Coffee and Cocoa Yeast


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Visualization of a mitochondrial chromosome from the genome of, Sasccharomyces cerevisiae, or brewer’s yeast, which can be isolated from unroasted coffee beans. (Photo: Bill Automata.)

[T]here might be a scientific reason that coffee pairs so well with chocolate—and yeast is to thank. A study published in Current Biology looked at the influence of human migration on the global distribution of yeast. Along with fermenting wine and beer, yeast is also used widely in the production of coffee and chocolate.

To gain a better understanding of the genetic diversity of yeasts around the world, lead researcher Catherine Ludlow and her team embraced their restrictive travel budget and began culturing the yeasts contained in coffee and cacao from various regions of the world. Ludlow and her team isolated sixty-seven yeast strains from unroasted coffee beans from countries that included Colombia, Costa Rica, Peru, Mexico, Kenya, Ethiopia, Yemen, and Indonesia.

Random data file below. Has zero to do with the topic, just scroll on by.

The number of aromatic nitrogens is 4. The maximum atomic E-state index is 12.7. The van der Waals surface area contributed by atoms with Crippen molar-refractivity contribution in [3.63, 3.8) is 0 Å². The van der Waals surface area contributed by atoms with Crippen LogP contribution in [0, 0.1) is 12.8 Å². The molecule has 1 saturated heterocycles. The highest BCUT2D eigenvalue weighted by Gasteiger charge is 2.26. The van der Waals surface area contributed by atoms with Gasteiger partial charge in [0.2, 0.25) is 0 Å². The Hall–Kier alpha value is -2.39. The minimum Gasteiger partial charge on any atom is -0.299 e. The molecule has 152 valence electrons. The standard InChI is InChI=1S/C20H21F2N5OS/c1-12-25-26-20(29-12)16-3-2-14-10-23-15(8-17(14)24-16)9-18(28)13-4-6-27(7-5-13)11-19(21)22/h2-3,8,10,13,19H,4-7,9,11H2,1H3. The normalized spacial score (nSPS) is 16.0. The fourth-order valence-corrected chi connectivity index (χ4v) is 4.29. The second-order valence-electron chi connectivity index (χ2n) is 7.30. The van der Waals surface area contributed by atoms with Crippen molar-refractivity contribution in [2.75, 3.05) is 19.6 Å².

The researchers found three known yeast populations from which all new populations had derived: a North American oak population, a European strain, and an Asian variety. Coffee and cacao yeasts appear to be the result of genetic combinations of strains from each of these known populations.

While the study didn’t specifically address how yeast contributes to the flavor of coffee, yeasts have been linked with microbial terroir, raising questions for future research on the effect of yeast on the flavor profiles of coffee.

Ellie Bradley is Fresh Cup‘s associate editor.

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